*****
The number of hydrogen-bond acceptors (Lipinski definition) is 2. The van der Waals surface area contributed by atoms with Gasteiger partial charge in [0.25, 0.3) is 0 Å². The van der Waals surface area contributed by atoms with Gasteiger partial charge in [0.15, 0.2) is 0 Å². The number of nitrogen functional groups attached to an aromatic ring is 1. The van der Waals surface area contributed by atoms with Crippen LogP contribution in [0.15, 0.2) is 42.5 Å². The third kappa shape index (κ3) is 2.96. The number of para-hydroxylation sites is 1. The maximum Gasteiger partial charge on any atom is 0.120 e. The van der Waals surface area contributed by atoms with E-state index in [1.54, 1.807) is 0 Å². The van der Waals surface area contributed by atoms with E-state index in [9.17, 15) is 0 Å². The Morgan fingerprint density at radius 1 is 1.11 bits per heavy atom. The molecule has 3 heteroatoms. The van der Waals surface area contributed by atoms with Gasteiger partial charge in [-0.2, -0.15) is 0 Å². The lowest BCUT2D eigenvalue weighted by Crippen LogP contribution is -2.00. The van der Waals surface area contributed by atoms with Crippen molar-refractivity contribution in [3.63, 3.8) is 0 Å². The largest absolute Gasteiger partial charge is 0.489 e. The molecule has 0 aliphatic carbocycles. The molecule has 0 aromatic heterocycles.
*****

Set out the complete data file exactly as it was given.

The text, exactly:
The number of hydrogen-bond acceptors (Lipinski definition) is 2. The van der Waals surface area contributed by atoms with Gasteiger partial charge in [0.25, 0.3) is 0 Å². The van der Waals surface area contributed by atoms with Gasteiger partial charge in [0.15, 0.2) is 0 Å². The number of nitrogen functional groups attached to an aromatic ring is 1. The van der Waals surface area contributed by atoms with Crippen LogP contribution in [0.15, 0.2) is 42.5 Å². The third kappa shape index (κ3) is 2.96. The number of para-hydroxylation sites is 1. The maximum Gasteiger partial charge on any atom is 0.120 e. The van der Waals surface area contributed by atoms with E-state index in [1.54, 1.807) is 0 Å². The van der Waals surface area contributed by atoms with E-state index in [9.17, 15) is 0 Å². The Morgan fingerprint density at radius 1 is 1.11 bits per heavy atom. The molecule has 3 heteroatoms. The van der Waals surface area contributed by atoms with Gasteiger partial charge in [-0.2, -0.15) is 0 Å². The lowest BCUT2D eigenvalue weighted by Crippen LogP contribution is -2.00. The van der Waals surface area contributed by atoms with Crippen molar-refractivity contribution in [3.63, 3.8) is 0 Å². The largest absolute Gasteiger partial charge is 0.489 e. The molecule has 0 aliphatic carbocycles. The molecule has 0 aromatic heterocycles.